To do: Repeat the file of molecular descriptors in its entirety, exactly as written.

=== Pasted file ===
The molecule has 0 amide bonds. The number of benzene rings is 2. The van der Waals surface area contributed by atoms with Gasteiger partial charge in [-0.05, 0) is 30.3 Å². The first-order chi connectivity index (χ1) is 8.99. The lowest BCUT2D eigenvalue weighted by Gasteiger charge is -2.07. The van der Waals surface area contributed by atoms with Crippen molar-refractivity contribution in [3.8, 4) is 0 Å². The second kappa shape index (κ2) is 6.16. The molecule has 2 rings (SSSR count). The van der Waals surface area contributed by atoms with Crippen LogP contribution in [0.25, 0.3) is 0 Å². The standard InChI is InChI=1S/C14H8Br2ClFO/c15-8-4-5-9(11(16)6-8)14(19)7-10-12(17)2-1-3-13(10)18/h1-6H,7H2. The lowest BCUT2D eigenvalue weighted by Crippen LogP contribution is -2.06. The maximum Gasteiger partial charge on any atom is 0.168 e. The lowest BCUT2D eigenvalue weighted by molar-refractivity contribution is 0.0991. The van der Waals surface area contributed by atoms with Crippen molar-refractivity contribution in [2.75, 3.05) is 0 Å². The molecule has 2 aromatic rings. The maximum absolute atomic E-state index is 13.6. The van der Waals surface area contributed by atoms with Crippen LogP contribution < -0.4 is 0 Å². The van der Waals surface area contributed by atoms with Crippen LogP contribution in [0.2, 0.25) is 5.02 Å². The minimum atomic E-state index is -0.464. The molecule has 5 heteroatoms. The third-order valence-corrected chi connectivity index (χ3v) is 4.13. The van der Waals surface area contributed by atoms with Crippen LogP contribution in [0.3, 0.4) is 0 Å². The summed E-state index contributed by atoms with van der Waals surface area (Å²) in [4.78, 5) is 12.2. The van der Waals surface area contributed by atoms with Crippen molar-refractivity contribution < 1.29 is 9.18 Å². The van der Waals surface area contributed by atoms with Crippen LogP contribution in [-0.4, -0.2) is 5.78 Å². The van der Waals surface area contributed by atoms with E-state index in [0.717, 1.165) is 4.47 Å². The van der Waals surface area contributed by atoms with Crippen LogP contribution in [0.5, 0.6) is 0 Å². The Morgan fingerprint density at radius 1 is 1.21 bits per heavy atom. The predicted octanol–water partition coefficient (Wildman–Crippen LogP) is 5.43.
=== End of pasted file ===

The molecule has 0 amide bonds. The number of benzene rings is 2. The van der Waals surface area contributed by atoms with Gasteiger partial charge in [-0.05, 0) is 30.3 Å². The first-order chi connectivity index (χ1) is 8.99. The lowest BCUT2D eigenvalue weighted by Gasteiger charge is -2.07. The van der Waals surface area contributed by atoms with Crippen molar-refractivity contribution in [3.8, 4) is 0 Å². The second kappa shape index (κ2) is 6.16. The molecule has 2 rings (SSSR count). The van der Waals surface area contributed by atoms with Crippen LogP contribution in [0.25, 0.3) is 0 Å². The standard InChI is InChI=1S/C14H8Br2ClFO/c15-8-4-5-9(11(16)6-8)14(19)7-10-12(17)2-1-3-13(10)18/h1-6H,7H2. The lowest BCUT2D eigenvalue weighted by Crippen LogP contribution is -2.06. The maximum Gasteiger partial charge on any atom is 0.168 e. The lowest BCUT2D eigenvalue weighted by molar-refractivity contribution is 0.0991. The van der Waals surface area contributed by atoms with Crippen molar-refractivity contribution in [2.75, 3.05) is 0 Å². The molecule has 2 aromatic rings. The maximum absolute atomic E-state index is 13.6. The van der Waals surface area contributed by atoms with Crippen LogP contribution < -0.4 is 0 Å². The van der Waals surface area contributed by atoms with Crippen LogP contribution in [0.2, 0.25) is 5.02 Å². The minimum atomic E-state index is -0.464. The molecule has 5 heteroatoms. The third-order valence-corrected chi connectivity index (χ3v) is 4.13. The van der Waals surface area contributed by atoms with Crippen LogP contribution in [0.3, 0.4) is 0 Å². The summed E-state index contributed by atoms with van der Waals surface area (Å²) in [4.78, 5) is 12.2. The van der Waals surface area contributed by atoms with Crippen molar-refractivity contribution < 1.29 is 9.18 Å². The van der Waals surface area contributed by atoms with Crippen LogP contribution in [-0.4, -0.2) is 5.78 Å². The van der Waals surface area contributed by atoms with E-state index in [0.717, 1.165) is 4.47 Å². The van der Waals surface area contributed by atoms with Crippen LogP contribution in [0.5, 0.6) is 0 Å². The Morgan fingerprint density at radius 1 is 1.21 bits per heavy atom. The predicted octanol–water partition coefficient (Wildman–Crippen LogP) is 5.43.